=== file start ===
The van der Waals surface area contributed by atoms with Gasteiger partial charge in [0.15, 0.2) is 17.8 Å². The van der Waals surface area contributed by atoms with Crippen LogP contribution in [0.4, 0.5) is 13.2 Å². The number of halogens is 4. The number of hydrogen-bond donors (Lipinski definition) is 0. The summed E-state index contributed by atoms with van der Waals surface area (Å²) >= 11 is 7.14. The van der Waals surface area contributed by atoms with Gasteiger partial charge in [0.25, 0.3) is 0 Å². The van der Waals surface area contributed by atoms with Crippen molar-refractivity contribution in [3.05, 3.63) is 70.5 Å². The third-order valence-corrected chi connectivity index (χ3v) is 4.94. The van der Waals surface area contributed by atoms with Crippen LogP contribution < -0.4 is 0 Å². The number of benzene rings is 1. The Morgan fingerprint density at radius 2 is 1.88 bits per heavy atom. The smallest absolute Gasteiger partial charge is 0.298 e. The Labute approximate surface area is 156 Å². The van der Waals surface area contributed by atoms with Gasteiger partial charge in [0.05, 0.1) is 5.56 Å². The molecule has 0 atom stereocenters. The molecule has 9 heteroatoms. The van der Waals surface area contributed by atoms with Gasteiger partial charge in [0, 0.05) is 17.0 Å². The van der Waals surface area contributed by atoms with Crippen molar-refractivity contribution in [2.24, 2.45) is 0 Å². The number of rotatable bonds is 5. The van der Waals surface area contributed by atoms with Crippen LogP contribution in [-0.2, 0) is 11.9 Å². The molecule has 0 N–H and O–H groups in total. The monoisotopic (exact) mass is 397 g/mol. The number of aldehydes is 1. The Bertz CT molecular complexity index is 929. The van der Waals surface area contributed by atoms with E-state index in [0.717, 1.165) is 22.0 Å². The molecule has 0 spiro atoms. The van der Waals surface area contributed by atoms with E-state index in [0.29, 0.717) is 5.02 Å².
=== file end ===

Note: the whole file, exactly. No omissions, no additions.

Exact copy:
The van der Waals surface area contributed by atoms with Gasteiger partial charge in [0.15, 0.2) is 17.8 Å². The van der Waals surface area contributed by atoms with Crippen LogP contribution in [0.4, 0.5) is 13.2 Å². The number of halogens is 4. The number of hydrogen-bond donors (Lipinski definition) is 0. The summed E-state index contributed by atoms with van der Waals surface area (Å²) >= 11 is 7.14. The van der Waals surface area contributed by atoms with Gasteiger partial charge in [0.25, 0.3) is 0 Å². The van der Waals surface area contributed by atoms with Crippen molar-refractivity contribution in [3.05, 3.63) is 70.5 Å². The third-order valence-corrected chi connectivity index (χ3v) is 4.94. The van der Waals surface area contributed by atoms with Crippen LogP contribution < -0.4 is 0 Å². The number of benzene rings is 1. The Morgan fingerprint density at radius 2 is 1.88 bits per heavy atom. The smallest absolute Gasteiger partial charge is 0.298 e. The Labute approximate surface area is 156 Å². The van der Waals surface area contributed by atoms with Gasteiger partial charge in [0.05, 0.1) is 5.56 Å². The molecule has 0 atom stereocenters. The molecule has 9 heteroatoms. The van der Waals surface area contributed by atoms with Gasteiger partial charge in [0, 0.05) is 17.0 Å². The van der Waals surface area contributed by atoms with Crippen molar-refractivity contribution in [2.24, 2.45) is 0 Å². The number of rotatable bonds is 5. The van der Waals surface area contributed by atoms with Crippen LogP contribution in [-0.2, 0) is 11.9 Å². The molecule has 0 N–H and O–H groups in total. The monoisotopic (exact) mass is 397 g/mol. The number of aldehydes is 1. The Bertz CT molecular complexity index is 929. The van der Waals surface area contributed by atoms with E-state index in [0.717, 1.165) is 22.0 Å². The molecule has 0 spiro atoms. The van der Waals surface area contributed by atoms with E-state index in [0.29, 0.717) is 5.02 Å².